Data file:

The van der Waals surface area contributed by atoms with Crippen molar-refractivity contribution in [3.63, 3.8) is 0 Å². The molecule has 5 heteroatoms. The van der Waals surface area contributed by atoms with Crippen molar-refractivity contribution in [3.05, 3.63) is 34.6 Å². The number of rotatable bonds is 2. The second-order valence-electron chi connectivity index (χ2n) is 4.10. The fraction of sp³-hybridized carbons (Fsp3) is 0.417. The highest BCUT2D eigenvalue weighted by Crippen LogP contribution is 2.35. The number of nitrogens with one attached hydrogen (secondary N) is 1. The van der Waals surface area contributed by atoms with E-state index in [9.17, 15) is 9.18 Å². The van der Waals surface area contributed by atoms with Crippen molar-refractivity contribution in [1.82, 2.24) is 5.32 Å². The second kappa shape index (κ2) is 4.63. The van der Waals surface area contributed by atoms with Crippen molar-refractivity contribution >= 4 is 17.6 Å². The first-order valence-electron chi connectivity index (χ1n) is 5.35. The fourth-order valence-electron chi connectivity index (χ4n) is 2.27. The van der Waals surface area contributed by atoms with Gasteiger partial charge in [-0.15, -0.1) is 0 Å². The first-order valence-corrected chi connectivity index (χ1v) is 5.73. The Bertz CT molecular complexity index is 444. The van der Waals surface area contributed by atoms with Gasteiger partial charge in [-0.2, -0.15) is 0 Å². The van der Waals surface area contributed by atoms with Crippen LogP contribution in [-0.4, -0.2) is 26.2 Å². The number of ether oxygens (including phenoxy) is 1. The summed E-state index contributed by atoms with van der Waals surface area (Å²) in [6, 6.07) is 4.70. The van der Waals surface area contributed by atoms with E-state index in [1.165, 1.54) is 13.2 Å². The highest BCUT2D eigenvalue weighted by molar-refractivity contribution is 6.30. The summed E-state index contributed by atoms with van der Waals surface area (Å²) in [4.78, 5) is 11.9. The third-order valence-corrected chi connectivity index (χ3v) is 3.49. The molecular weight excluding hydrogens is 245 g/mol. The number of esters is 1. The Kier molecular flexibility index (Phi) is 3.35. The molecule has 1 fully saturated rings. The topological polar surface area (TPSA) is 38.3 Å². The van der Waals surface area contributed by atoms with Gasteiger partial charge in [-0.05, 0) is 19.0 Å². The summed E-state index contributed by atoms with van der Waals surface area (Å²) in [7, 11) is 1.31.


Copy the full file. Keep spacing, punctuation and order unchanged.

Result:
The van der Waals surface area contributed by atoms with Crippen molar-refractivity contribution in [3.63, 3.8) is 0 Å². The molecule has 5 heteroatoms. The van der Waals surface area contributed by atoms with Crippen molar-refractivity contribution in [3.05, 3.63) is 34.6 Å². The number of rotatable bonds is 2. The second-order valence-electron chi connectivity index (χ2n) is 4.10. The fraction of sp³-hybridized carbons (Fsp3) is 0.417. The highest BCUT2D eigenvalue weighted by Crippen LogP contribution is 2.35. The number of nitrogens with one attached hydrogen (secondary N) is 1. The van der Waals surface area contributed by atoms with E-state index in [9.17, 15) is 9.18 Å². The van der Waals surface area contributed by atoms with Crippen molar-refractivity contribution in [1.82, 2.24) is 5.32 Å². The second kappa shape index (κ2) is 4.63. The van der Waals surface area contributed by atoms with Crippen molar-refractivity contribution >= 4 is 17.6 Å². The first-order valence-electron chi connectivity index (χ1n) is 5.35. The fourth-order valence-electron chi connectivity index (χ4n) is 2.27. The van der Waals surface area contributed by atoms with Gasteiger partial charge in [-0.15, -0.1) is 0 Å². The first-order valence-corrected chi connectivity index (χ1v) is 5.73. The Bertz CT molecular complexity index is 444. The van der Waals surface area contributed by atoms with Gasteiger partial charge in [-0.2, -0.15) is 0 Å². The van der Waals surface area contributed by atoms with Crippen LogP contribution in [-0.4, -0.2) is 26.2 Å². The number of ether oxygens (including phenoxy) is 1. The summed E-state index contributed by atoms with van der Waals surface area (Å²) in [6, 6.07) is 4.70. The van der Waals surface area contributed by atoms with E-state index in [1.165, 1.54) is 13.2 Å². The highest BCUT2D eigenvalue weighted by molar-refractivity contribution is 6.30. The summed E-state index contributed by atoms with van der Waals surface area (Å²) in [4.78, 5) is 11.9. The third-order valence-corrected chi connectivity index (χ3v) is 3.49. The molecular weight excluding hydrogens is 245 g/mol. The number of esters is 1. The Kier molecular flexibility index (Phi) is 3.35. The molecule has 1 fully saturated rings. The topological polar surface area (TPSA) is 38.3 Å². The van der Waals surface area contributed by atoms with Gasteiger partial charge in [-0.05, 0) is 19.0 Å². The summed E-state index contributed by atoms with van der Waals surface area (Å²) in [7, 11) is 1.31.